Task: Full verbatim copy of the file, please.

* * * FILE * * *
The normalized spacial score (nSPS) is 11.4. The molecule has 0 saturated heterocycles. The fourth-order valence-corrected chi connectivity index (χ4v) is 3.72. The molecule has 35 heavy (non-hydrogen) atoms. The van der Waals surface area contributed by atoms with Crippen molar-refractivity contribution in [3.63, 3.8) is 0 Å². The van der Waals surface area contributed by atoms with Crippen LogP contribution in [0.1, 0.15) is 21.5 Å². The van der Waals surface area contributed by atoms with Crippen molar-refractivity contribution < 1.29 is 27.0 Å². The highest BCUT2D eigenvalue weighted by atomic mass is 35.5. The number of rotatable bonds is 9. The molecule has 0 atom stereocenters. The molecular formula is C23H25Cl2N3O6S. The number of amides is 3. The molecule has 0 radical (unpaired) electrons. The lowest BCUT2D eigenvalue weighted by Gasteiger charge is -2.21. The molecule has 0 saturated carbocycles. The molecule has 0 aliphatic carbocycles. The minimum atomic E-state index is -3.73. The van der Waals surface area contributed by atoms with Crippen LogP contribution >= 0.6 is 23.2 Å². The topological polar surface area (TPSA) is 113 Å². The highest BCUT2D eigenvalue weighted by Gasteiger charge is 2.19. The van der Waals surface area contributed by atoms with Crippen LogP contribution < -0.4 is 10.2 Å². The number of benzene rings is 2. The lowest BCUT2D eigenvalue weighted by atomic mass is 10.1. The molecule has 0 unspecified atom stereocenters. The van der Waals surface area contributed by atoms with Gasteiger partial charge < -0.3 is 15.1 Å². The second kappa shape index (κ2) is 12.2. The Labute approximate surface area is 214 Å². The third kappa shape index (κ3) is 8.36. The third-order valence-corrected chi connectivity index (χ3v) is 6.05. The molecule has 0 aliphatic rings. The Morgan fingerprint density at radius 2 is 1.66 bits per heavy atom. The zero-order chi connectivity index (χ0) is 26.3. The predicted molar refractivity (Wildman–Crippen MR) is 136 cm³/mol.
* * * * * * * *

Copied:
The normalized spacial score (nSPS) is 11.4. The molecule has 0 saturated heterocycles. The fourth-order valence-corrected chi connectivity index (χ4v) is 3.72. The molecule has 35 heavy (non-hydrogen) atoms. The van der Waals surface area contributed by atoms with Crippen molar-refractivity contribution in [3.63, 3.8) is 0 Å². The van der Waals surface area contributed by atoms with Crippen LogP contribution in [0.1, 0.15) is 21.5 Å². The van der Waals surface area contributed by atoms with Crippen molar-refractivity contribution < 1.29 is 27.0 Å². The highest BCUT2D eigenvalue weighted by atomic mass is 35.5. The number of rotatable bonds is 9. The molecule has 0 atom stereocenters. The molecular formula is C23H25Cl2N3O6S. The number of amides is 3. The molecule has 0 radical (unpaired) electrons. The lowest BCUT2D eigenvalue weighted by Gasteiger charge is -2.21. The molecule has 0 saturated carbocycles. The molecule has 0 aliphatic carbocycles. The minimum atomic E-state index is -3.73. The van der Waals surface area contributed by atoms with Crippen LogP contribution >= 0.6 is 23.2 Å². The topological polar surface area (TPSA) is 113 Å². The highest BCUT2D eigenvalue weighted by Gasteiger charge is 2.19. The van der Waals surface area contributed by atoms with Crippen LogP contribution < -0.4 is 10.2 Å². The number of benzene rings is 2. The lowest BCUT2D eigenvalue weighted by atomic mass is 10.1. The molecule has 0 unspecified atom stereocenters. The van der Waals surface area contributed by atoms with Gasteiger partial charge < -0.3 is 15.1 Å². The second kappa shape index (κ2) is 12.2. The Labute approximate surface area is 214 Å². The third kappa shape index (κ3) is 8.36. The third-order valence-corrected chi connectivity index (χ3v) is 6.05. The molecule has 0 aliphatic rings. The Morgan fingerprint density at radius 2 is 1.66 bits per heavy atom. The zero-order chi connectivity index (χ0) is 26.3. The predicted molar refractivity (Wildman–Crippen MR) is 136 cm³/mol.